This article series shows how to measure matched line loss (MLL) of a section of two wire line using an analyser or VNA. The examples use the nanoVNA, a low end inexpensive VNA, but the technique is equally applicable to a good vector based antenna analyser of sufficient accuracy (and that can save s1p files).
Article On testing two wire line loss with an analyser / VNA – part 2 showed a 1:1 transformer for measuring two wire lines without encouraging significant common mode current.
Online experts suggest that the required transformer is one from 50Ω to Zo of the line being measured. It is often said that: Continue reading On testing two wire line loss with an analyser / VNA – part 5
This article documents estimation of common mode choke impedance by three different measurement techniques.
The test uses a small test inductor, 6t on a BN43-202 binocular core and a small test board, everything designed to minimum parasitics. This inductor has quite similar common mode impedance to good antenna common mode chokes.
Above is the SDR-KITS VNWA testboard. Continue reading NanoVNA-H4 – a ferrite cored test inductor impedance measurement – s11 reflection vs s21 series vs s21 pi
This article calculates and compares three models for matched line loss (MLL) based on measurement of a transmission line section with short and open termination.
This article follows on from:
The measurements permitted calculation of MLL vs frequency over the measurement frequency range of 10-200MHz.
The measurement frequency range was chosen as appropriate to the intended application range and the available / manageable sample length. To make measurements down to 100kHz with similar measurement noise would have required a test length of hundreds of metres.
The measurement data was fitted to three popular models for MLL.
Above is a plot of MLL (dB/m) calculated from the measurements saved as s1p files (raw), and fits to three models: Continue reading On testing two wire line loss with an analyser / VNA – part 4
Often one finds that a cartesian plot of the components of admittance (conductance and susceptance) would be a convenient plot in understanding / solving a problem.
Let’s work through an example of designing an antenna shunt match to illustrate.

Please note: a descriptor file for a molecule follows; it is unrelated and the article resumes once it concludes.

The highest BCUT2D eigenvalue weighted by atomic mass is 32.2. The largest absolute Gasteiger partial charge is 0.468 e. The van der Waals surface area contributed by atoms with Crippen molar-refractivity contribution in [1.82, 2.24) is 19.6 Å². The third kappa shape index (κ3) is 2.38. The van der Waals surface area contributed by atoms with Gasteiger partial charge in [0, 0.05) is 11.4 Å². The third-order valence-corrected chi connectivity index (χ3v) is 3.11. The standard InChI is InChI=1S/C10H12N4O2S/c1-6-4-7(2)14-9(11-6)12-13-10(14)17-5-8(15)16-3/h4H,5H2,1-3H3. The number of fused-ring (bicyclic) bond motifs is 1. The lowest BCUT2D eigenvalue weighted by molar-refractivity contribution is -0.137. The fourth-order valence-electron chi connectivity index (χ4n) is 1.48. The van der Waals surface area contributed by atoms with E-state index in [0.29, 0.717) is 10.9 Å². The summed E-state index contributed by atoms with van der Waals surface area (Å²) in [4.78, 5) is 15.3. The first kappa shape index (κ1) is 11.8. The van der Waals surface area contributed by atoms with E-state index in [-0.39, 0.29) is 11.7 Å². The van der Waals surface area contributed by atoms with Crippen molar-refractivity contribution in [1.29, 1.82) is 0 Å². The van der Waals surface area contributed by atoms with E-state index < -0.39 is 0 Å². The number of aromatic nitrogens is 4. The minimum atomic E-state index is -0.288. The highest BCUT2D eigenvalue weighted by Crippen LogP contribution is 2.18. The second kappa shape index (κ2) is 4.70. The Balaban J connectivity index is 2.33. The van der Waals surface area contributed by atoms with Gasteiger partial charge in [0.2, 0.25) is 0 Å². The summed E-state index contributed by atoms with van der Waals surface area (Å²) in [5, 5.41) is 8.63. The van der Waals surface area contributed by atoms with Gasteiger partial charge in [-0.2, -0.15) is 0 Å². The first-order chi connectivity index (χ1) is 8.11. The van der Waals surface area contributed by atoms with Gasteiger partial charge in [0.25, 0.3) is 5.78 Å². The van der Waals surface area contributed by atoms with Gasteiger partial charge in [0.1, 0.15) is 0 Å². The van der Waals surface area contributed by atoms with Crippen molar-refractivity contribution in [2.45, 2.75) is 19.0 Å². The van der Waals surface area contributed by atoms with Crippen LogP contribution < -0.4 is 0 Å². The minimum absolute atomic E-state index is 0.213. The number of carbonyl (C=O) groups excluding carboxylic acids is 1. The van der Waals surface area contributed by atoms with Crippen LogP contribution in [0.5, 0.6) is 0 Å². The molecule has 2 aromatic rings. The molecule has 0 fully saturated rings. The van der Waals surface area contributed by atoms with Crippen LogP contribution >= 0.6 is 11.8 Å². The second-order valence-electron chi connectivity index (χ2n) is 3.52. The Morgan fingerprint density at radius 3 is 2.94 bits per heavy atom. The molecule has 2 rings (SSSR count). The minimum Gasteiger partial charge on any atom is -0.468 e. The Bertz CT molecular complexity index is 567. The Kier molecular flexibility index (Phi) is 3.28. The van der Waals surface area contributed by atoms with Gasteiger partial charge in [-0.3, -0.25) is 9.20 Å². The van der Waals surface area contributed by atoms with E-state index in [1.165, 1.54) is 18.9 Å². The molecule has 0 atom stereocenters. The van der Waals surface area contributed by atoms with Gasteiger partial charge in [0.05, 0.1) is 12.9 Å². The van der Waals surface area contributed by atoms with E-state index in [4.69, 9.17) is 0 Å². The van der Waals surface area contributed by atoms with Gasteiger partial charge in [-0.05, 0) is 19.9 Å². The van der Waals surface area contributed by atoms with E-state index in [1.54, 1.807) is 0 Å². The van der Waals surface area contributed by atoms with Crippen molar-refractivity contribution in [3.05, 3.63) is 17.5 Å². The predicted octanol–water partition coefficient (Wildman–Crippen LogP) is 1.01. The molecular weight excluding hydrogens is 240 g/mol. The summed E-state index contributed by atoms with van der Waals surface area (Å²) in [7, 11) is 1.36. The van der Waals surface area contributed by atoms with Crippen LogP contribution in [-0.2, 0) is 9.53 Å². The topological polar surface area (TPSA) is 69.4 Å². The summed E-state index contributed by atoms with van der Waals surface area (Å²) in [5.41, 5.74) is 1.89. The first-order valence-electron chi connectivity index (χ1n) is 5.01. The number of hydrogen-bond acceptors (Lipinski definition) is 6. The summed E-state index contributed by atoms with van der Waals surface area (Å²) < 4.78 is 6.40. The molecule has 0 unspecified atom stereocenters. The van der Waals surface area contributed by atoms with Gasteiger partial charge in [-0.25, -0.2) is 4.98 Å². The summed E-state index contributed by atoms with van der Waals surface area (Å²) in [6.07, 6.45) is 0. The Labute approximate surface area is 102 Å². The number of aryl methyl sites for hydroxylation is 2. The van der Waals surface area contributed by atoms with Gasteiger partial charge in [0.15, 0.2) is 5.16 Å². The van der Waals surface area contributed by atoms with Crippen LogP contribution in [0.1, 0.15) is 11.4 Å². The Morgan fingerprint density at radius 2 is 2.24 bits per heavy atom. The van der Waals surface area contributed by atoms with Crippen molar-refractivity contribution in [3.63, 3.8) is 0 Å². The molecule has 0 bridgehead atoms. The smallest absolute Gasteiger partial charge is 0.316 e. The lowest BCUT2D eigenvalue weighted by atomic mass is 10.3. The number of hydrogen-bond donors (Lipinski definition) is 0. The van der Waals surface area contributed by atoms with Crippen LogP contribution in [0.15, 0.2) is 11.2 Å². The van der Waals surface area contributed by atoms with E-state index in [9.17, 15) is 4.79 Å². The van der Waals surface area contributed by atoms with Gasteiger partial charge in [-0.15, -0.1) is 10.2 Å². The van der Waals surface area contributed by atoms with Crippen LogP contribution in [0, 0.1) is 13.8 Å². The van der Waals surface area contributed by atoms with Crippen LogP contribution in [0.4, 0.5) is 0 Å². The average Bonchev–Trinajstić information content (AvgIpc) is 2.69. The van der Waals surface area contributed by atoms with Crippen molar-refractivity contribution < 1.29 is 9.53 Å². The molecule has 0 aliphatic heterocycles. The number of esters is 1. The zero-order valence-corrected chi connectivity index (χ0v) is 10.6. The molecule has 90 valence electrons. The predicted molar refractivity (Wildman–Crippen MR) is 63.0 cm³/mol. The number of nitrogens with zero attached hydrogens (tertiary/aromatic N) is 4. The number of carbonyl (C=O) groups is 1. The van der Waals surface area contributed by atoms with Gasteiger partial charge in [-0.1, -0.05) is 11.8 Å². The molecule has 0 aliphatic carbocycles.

The example is based on measurement of the feed point impedance of a real antenna, an M40 1.2m long vehicle mounted helical whip for the 40m band.
Above is a plot of the VSWR. The minimum VSWR is a bit high, let’s drill down on it. Continue reading An admittance graph for NanoVNA-App
By broadband transformer, I mean a transformer intended to have nearly nominal impedance transformation over a wide frequency range. That objective might be stated as a given InsertionVSWR over a given frequency range for a stated impedance. eg InsertionVSWR<2 from 3-30MHz with 3200(+j0)Ω load.
These are used in many things, including medium to high power applications such as EFHW matching transformers.
Leakage inductance is the equivalent series inductance due to flux that cuts one winding and not the other, and vice versa. For most simple transformers, the total primary referred leakage inductance is twice the primary leakage inductance. Since the leakage inductance appears in series with the signal path, it causes degradation of nominal impedance transformation, the very simplest approximation of the frequency response is that of a LR circuit.
Above is a Simsmith model of a 1µH total leakage inductance in series with a 50+j0Ω load, the InsertionVSWR is greater than 1.5 above 3MHz.
Is this a common scenario? Continue reading On ferrite cored RF broadband transformers and leakage inductance
Over more than 50 years, I have measured literally thousands of RF inductors and transformers. This article gives some hints and techniques for making / preparing prototypes for measurement, and measurement.
RF inductors and transformers will often use enameled copper wire (ECW) or some form of insulated wire or coax.
Solid core LAN cables are a good source of small insulated wire for prototyping. The conductor is around 0.5mm, and overall about 0.9mm.